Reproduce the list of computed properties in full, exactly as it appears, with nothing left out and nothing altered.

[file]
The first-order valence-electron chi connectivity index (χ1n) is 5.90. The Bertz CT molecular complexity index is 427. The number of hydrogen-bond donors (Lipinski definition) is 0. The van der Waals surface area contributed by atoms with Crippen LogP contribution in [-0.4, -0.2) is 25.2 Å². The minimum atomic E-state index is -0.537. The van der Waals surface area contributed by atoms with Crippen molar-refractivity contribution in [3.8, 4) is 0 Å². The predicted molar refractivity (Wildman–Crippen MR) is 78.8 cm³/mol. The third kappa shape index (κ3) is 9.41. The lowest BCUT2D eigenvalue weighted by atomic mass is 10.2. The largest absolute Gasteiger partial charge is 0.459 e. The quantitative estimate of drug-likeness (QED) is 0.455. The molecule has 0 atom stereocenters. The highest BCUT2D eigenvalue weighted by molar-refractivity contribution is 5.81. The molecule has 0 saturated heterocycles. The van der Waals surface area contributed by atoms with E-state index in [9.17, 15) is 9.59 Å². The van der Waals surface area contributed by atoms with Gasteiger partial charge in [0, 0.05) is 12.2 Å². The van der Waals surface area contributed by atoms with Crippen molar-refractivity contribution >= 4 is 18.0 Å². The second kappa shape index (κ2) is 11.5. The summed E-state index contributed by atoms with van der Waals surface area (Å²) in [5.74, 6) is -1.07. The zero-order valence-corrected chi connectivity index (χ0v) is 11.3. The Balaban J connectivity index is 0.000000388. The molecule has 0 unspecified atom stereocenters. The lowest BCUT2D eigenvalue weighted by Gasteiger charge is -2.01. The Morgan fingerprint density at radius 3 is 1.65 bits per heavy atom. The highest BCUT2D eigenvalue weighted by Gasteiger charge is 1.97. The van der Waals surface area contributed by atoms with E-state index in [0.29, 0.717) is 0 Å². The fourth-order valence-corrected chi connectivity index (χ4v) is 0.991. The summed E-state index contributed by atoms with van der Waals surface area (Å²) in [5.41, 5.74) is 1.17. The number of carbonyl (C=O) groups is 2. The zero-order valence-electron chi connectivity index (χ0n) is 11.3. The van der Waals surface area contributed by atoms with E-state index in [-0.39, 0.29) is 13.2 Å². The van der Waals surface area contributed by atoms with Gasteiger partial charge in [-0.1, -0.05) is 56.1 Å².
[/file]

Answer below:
The first-order valence-electron chi connectivity index (χ1n) is 5.90. The Bertz CT molecular complexity index is 427. The number of hydrogen-bond donors (Lipinski definition) is 0. The van der Waals surface area contributed by atoms with Crippen LogP contribution in [-0.4, -0.2) is 25.2 Å². The minimum atomic E-state index is -0.537. The van der Waals surface area contributed by atoms with Crippen molar-refractivity contribution in [3.8, 4) is 0 Å². The predicted molar refractivity (Wildman–Crippen MR) is 78.8 cm³/mol. The third kappa shape index (κ3) is 9.41. The lowest BCUT2D eigenvalue weighted by atomic mass is 10.2. The largest absolute Gasteiger partial charge is 0.459 e. The quantitative estimate of drug-likeness (QED) is 0.455. The molecule has 0 atom stereocenters. The highest BCUT2D eigenvalue weighted by molar-refractivity contribution is 5.81. The molecule has 0 saturated heterocycles. The van der Waals surface area contributed by atoms with E-state index in [9.17, 15) is 9.59 Å². The van der Waals surface area contributed by atoms with Gasteiger partial charge in [0, 0.05) is 12.2 Å². The van der Waals surface area contributed by atoms with Crippen molar-refractivity contribution >= 4 is 18.0 Å². The second kappa shape index (κ2) is 11.5. The summed E-state index contributed by atoms with van der Waals surface area (Å²) in [5.74, 6) is -1.07. The zero-order valence-corrected chi connectivity index (χ0v) is 11.3. The Balaban J connectivity index is 0.000000388. The molecule has 0 unspecified atom stereocenters. The lowest BCUT2D eigenvalue weighted by Gasteiger charge is -2.01. The Morgan fingerprint density at radius 3 is 1.65 bits per heavy atom. The highest BCUT2D eigenvalue weighted by Gasteiger charge is 1.97. The van der Waals surface area contributed by atoms with E-state index in [0.29, 0.717) is 0 Å². The fourth-order valence-corrected chi connectivity index (χ4v) is 0.991. The summed E-state index contributed by atoms with van der Waals surface area (Å²) in [5.41, 5.74) is 1.17. The number of carbonyl (C=O) groups is 2. The zero-order valence-electron chi connectivity index (χ0n) is 11.3. The van der Waals surface area contributed by atoms with E-state index in [-0.39, 0.29) is 13.2 Å². The van der Waals surface area contributed by atoms with Gasteiger partial charge in [-0.1, -0.05) is 56.1 Å².